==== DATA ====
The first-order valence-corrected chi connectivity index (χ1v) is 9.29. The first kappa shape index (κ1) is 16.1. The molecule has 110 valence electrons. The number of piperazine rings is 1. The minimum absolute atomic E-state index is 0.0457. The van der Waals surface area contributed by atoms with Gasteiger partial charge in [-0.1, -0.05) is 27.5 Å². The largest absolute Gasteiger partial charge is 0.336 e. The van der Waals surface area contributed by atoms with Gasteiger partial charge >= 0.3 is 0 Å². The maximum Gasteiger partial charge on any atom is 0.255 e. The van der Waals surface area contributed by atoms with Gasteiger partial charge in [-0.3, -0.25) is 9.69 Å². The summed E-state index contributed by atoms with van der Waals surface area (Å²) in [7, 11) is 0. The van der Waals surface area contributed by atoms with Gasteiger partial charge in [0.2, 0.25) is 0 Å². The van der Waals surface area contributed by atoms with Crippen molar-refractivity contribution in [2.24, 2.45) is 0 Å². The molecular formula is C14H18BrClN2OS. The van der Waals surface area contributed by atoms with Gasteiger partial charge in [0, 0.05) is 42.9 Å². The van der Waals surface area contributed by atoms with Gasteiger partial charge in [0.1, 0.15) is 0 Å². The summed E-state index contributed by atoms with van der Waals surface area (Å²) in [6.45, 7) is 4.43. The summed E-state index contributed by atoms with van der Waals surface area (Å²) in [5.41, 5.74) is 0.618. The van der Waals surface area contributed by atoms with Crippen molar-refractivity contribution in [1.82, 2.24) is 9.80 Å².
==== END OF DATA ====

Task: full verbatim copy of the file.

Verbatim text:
The first-order valence-corrected chi connectivity index (χ1v) is 9.29. The first kappa shape index (κ1) is 16.1. The molecule has 110 valence electrons. The number of piperazine rings is 1. The minimum absolute atomic E-state index is 0.0457. The van der Waals surface area contributed by atoms with Gasteiger partial charge in [-0.1, -0.05) is 27.5 Å². The largest absolute Gasteiger partial charge is 0.336 e. The van der Waals surface area contributed by atoms with Gasteiger partial charge >= 0.3 is 0 Å². The maximum Gasteiger partial charge on any atom is 0.255 e. The van der Waals surface area contributed by atoms with Gasteiger partial charge in [-0.3, -0.25) is 9.69 Å². The summed E-state index contributed by atoms with van der Waals surface area (Å²) in [7, 11) is 0. The van der Waals surface area contributed by atoms with Gasteiger partial charge in [0.2, 0.25) is 0 Å². The van der Waals surface area contributed by atoms with Crippen molar-refractivity contribution in [2.24, 2.45) is 0 Å². The molecular formula is C14H18BrClN2OS. The van der Waals surface area contributed by atoms with Gasteiger partial charge in [0, 0.05) is 42.9 Å². The van der Waals surface area contributed by atoms with Gasteiger partial charge in [0.1, 0.15) is 0 Å². The summed E-state index contributed by atoms with van der Waals surface area (Å²) in [6.45, 7) is 4.43. The summed E-state index contributed by atoms with van der Waals surface area (Å²) in [5.41, 5.74) is 0.618. The van der Waals surface area contributed by atoms with Crippen molar-refractivity contribution in [1.82, 2.24) is 9.80 Å².